(1751–1839) Swiss physicist
Born in Geneva, Switzerland, Prévost was professor of physics at Berlin and then at the university in his native city. In 1792 he published his Sur l'equilibre du feu (On the Equilibrium of Heat), which did much to clarify the nature of heat.
If, as was widely believed at the time, heat was a fluid, called caloric, which flowed from hot bodies to colder ones, then it was reasonable to suppose that cold was also a fluid, ‘frigoric’, which flowed from cold bodies to warmer ones. In favor of the existence of frigoric was a body of experimental work that dated back to the 17th century. Thus it was known that if a piece of ice was placed near a thermometer in a room of constant temperature then the temperature of the thermometer would fall. More impressively, if two concave mirrors are arranged so that they face each other and a piece of ice is placed at one focus and a thermometer at the other, then the indicated temperature will fall. Experiments like this readily lent themselves to the interpretation that the fluid frigoric can be emitted and reflected.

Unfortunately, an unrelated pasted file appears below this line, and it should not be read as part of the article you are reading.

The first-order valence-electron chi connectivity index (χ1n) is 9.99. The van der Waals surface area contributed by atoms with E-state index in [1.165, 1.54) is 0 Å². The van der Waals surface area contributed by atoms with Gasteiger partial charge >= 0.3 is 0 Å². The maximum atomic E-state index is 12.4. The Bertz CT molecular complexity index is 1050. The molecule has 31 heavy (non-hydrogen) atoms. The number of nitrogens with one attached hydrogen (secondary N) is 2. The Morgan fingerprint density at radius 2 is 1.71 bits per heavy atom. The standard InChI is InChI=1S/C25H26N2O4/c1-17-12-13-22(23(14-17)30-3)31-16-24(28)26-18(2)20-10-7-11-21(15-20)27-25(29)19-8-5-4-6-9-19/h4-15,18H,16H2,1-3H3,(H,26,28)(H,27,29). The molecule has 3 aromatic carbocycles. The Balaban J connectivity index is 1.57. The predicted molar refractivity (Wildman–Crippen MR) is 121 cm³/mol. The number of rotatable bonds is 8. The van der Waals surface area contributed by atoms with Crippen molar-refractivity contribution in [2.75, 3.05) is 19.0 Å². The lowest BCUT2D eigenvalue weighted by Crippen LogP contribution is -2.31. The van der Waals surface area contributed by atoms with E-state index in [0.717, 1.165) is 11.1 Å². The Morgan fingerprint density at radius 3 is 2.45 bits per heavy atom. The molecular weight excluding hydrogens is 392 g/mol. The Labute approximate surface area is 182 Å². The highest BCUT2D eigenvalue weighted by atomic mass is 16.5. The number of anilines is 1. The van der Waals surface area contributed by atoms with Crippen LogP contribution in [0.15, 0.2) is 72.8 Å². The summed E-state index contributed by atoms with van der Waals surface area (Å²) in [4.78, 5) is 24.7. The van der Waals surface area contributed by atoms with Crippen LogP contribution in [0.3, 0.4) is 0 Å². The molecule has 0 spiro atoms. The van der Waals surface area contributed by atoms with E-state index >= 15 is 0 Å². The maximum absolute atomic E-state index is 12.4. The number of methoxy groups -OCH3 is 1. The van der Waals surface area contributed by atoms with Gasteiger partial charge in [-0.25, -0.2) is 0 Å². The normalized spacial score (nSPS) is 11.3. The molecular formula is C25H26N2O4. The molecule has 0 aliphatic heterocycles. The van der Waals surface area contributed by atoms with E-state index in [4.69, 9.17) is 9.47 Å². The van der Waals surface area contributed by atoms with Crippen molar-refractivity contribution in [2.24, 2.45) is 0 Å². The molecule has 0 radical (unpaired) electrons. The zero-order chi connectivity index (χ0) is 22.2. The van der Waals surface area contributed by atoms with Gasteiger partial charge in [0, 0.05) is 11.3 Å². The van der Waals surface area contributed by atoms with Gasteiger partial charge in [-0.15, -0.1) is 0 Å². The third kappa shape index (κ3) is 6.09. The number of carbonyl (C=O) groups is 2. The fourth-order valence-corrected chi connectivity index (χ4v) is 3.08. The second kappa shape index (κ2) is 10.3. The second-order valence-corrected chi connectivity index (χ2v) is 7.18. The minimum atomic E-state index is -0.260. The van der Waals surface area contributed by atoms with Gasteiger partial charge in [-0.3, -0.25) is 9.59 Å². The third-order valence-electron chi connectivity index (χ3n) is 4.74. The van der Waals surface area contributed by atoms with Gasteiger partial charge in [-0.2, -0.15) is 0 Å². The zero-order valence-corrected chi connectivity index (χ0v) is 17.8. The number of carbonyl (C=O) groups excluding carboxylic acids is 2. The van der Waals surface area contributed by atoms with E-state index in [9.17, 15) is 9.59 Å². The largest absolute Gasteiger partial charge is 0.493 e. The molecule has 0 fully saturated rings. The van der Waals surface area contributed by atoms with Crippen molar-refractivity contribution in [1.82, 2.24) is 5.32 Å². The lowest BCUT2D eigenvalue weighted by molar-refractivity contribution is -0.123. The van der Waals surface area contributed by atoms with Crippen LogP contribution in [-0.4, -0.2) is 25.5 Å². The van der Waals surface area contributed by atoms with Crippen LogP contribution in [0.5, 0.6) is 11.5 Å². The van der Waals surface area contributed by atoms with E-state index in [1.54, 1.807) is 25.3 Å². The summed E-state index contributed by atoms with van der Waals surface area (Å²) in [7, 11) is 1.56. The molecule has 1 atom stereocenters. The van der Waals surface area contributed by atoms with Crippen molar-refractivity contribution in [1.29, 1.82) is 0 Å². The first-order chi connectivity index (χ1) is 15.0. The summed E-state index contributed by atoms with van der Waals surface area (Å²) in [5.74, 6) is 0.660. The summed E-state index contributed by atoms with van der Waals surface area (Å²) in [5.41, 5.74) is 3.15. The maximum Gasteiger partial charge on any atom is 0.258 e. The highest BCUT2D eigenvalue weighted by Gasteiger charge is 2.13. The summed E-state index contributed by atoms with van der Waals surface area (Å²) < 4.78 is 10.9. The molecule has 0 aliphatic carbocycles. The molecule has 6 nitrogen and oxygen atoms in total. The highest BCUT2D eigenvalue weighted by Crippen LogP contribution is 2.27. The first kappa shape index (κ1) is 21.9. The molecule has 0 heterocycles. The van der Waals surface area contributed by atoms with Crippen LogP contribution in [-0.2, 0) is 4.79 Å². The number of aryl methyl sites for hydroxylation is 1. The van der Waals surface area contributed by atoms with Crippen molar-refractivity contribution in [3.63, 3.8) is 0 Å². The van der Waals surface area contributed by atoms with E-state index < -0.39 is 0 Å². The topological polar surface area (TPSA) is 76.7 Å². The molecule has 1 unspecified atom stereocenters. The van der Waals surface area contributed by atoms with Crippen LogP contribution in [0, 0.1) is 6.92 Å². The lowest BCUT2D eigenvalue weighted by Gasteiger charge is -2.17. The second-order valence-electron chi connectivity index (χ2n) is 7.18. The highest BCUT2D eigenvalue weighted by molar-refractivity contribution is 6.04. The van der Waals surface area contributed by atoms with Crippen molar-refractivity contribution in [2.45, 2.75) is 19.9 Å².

Prévost argued in 1791 that there is but a single fluid involved. Snow melting in the hand was a case of heat flowing from the hand to the snow rather than conversely. He introduced the idea of dynamic equilibrium in which all bodies are radiating and absorbing heat. When one body is colder than another it absorbs more than it radiates. Its temperature will rise until it is in equilibrium with its surroundings. At this point, it does not stop radiating heat but absorbs just as much as it loses to remain in equilibrium. The idea is known as the Prévost theory of exchanges.
Although Prévost was a supporter of the caloric theory of heat, his views influenced a later generation of physicists who introduced the kinetic theory of heat on a quantitative basis toward the end of the 19th century.
Subjects: Science and Mathematics.